Stars of the walking game: Spencer Robinson – character, charisma and still competitive at 78…
Watching Spencer Robinson turn up to walking football each week – at Burnham in Bucks – is a sight to behold.
Now 78 years old, Spencer arrives in his car with the latest hits blaring from the car radio. And when he finally emerges from the vehicle, he does so through a plume of smoke and from behind a large cigar. We have no doubt that you will not see a grander entrance to a walking football session anywhere in the UK.
When matched with his endless positivity and excitement you do truly begin to wonder if Spencer, a wonderfully ‘bigger than life’ character with seemingly limitless energy, is on ‘something’ but very quickly you realise that he’s ‘running’ on his high-octane love of our game (and the fact he can definitely give his walking football session mates more than a run for their money at 78!).
Sitting down with the man himself, you certainly get an immediate sense of Spencer’s endless youthful enthusiasm, boundless positivity and sense of endeavour.
He has spent a lifetime in sport playing football, cricket, golf and badminton, and even boxed for the RAF. Growing up as a die-hard Spurs fan, his idol was the great Jimmy Greaves.
And that talent and love for sport promises to keep Spencer going well into his 80s because, despite occasionally getting cramps following sessions, he has vowed to keep on playing walking football for as long as he physically can.
“I’ll keep on going until I drop,” he smiled. “I enjoy it so much. The sessions are competitive but nobody’s diving into tackles or anything like that. We’ve got people of all standards at our sessions, but everyone chips in with goals and has a great time.
“I love how much you see of the ball and the fact that you play on a small pitch. I just find it so enjoyable and I’m so glad I signed up.”
On the one hand, you get the feeling the walking football helps to keep Spencer young, while on the other that his jokes and youthful spirit aids others in helping to stay in touch with their own inner teenagers.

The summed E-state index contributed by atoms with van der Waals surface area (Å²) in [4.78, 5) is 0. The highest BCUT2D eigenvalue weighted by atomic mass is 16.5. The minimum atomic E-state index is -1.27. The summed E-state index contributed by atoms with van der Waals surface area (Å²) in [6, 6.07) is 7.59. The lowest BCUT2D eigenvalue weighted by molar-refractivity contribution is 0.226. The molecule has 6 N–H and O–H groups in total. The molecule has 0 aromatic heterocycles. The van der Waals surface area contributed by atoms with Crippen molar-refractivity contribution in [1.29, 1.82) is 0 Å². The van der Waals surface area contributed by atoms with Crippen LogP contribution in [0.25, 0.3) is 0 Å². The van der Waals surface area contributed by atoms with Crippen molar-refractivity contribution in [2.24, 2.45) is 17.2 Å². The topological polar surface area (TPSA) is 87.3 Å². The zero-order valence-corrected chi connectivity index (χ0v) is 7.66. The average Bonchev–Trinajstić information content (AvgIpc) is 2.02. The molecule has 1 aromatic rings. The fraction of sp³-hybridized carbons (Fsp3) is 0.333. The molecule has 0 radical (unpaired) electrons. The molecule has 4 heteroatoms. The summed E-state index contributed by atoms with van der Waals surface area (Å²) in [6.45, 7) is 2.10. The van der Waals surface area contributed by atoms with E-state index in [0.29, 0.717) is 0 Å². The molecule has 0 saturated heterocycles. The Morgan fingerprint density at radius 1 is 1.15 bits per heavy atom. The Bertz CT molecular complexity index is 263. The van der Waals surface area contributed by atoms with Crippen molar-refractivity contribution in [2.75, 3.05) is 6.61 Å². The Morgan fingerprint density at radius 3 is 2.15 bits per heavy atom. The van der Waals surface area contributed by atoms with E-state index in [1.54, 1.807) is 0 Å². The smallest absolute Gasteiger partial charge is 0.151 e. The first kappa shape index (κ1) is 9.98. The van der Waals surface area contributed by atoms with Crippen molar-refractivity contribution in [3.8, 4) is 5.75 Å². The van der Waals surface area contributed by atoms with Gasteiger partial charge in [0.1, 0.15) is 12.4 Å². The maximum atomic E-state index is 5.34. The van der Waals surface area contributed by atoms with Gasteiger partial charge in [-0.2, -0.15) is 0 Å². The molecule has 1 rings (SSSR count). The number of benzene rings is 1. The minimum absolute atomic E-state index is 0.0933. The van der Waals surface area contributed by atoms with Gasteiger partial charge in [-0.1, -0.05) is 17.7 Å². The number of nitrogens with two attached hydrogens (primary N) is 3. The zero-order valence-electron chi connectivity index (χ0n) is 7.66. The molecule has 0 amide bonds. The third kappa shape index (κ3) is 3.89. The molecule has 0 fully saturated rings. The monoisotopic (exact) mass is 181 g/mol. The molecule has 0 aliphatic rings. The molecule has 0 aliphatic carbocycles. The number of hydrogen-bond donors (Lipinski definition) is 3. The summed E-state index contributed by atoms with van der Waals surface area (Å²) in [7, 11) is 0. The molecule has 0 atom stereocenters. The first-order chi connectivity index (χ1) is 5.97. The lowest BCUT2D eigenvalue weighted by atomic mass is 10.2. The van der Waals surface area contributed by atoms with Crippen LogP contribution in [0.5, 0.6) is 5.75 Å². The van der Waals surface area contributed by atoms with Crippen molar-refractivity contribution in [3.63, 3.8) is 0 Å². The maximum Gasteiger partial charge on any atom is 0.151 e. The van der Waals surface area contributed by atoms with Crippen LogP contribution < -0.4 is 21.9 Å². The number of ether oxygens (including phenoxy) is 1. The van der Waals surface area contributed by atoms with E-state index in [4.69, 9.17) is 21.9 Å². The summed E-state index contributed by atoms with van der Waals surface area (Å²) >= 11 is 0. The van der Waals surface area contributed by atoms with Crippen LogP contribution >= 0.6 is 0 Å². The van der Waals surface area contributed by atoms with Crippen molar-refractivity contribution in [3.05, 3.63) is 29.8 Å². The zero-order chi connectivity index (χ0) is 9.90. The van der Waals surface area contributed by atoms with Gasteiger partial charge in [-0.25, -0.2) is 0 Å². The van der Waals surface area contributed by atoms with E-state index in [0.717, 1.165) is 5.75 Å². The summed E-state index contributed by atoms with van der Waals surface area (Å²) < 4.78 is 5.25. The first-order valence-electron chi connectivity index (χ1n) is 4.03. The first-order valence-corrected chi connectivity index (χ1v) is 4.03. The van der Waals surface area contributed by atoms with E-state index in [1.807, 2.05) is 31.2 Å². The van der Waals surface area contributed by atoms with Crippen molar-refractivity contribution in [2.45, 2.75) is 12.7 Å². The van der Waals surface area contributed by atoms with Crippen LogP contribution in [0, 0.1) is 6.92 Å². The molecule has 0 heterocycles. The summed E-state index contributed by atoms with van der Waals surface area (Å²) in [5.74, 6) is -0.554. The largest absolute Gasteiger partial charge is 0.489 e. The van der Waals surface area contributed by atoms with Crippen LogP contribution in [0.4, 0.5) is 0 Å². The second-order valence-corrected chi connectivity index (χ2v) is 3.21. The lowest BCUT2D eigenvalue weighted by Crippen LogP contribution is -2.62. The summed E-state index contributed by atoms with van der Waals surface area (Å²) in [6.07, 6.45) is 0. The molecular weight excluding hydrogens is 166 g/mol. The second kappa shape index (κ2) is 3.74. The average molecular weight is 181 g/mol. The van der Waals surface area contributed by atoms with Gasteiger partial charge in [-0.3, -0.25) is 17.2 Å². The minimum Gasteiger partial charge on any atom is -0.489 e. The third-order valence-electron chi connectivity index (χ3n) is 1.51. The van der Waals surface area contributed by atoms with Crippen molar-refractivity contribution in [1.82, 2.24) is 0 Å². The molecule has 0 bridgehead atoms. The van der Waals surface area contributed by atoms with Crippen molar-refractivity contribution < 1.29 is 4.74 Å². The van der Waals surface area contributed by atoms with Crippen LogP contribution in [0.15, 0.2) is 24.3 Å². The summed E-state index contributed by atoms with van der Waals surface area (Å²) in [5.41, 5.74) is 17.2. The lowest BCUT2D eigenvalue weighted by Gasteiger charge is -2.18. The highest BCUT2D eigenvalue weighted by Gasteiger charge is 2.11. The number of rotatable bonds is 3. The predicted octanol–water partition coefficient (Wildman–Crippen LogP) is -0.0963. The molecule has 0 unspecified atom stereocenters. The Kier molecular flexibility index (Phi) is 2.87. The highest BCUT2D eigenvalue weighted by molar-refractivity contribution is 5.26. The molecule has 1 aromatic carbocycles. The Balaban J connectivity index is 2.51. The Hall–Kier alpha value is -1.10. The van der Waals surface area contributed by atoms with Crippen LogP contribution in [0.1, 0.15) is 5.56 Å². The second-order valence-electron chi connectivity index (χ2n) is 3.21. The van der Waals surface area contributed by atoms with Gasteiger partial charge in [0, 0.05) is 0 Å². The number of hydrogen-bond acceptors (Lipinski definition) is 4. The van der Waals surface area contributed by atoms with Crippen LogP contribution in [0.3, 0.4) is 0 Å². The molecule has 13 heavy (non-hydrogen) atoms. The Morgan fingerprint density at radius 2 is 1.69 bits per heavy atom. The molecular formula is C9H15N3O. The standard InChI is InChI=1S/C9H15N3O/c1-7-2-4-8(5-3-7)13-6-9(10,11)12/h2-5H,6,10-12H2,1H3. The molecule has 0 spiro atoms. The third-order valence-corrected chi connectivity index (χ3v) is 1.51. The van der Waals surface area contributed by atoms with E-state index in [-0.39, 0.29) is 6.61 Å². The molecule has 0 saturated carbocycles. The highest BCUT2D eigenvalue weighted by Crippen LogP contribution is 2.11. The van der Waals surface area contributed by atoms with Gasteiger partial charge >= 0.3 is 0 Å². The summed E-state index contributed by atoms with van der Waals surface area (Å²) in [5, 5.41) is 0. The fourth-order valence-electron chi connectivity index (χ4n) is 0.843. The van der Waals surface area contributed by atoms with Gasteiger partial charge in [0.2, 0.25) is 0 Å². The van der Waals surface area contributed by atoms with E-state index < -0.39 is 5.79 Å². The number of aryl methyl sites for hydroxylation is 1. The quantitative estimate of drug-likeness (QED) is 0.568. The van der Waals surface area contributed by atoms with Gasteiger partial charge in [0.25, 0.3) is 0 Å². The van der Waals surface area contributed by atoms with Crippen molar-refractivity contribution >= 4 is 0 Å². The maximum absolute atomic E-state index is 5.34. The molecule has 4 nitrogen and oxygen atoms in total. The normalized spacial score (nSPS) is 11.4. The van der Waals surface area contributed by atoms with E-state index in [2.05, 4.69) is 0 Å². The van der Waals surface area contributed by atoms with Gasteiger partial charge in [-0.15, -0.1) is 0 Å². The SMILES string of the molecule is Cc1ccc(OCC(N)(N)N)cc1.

What’s certain is that the sport is helping to keep him fit, healthy, and active well into his retirement – as well as helping him to maintain a very active friendship group.
“I saw it advertised on the telly and thought it was right up my street,” he explained. “I went down for my first session, really enjoyed it, and haven’t looked back since.”
You get the impression that it would have always been Spencer’s plan to stay in sport for as long as possible.
He talks with pride about how in his younger days he boxed on behalf of the RAF, knocking out people far bigger than himself, and defeating a Scottish champion.
“It all started because I had to write the sports down that I had an interest in when I joined the RAF in 1958,” he said.
“I put down boxing and so they entered me into a competition. I ended up in the ring with a guy who was much heavier than me but I knocked him out – after that they kept on putting me forward for more competitions!
I ended up boxing more than I was working during that period. At the end of it they told me I would have to complete my training because I was eight weeks past the usual time they have allocated for you to complete everything.”
Boxing is most definitely a young man’s game however, and one that even the very best can continue to compete in for only a limited time.
Badminton, squash, cricket, golf and football have all offered longer-term opportunities – but football is where his heart truly lies – and the one that he stuck with the longest having started at the age of just nine.
Two Surrey Cup wins are among his early achievements and you get the impression that – although he now plays football purely for fun – he would love to add a further medal or two to his collection should the opportunity arise.
Happily, Spencer – who has been married to Mrs R for 57 years – has passed down his talent for sport through the family – and it has been known for all three generations to get together and play cricket.
Perhaps one day the other generations of his family will join him on the walking football pitch – a distinct possibility since he has become such an advocate of the sport.
“I’m so glad I signed up, I think everyone should try it,” he considered. “After all, you have nothing to lose by giving it a go!”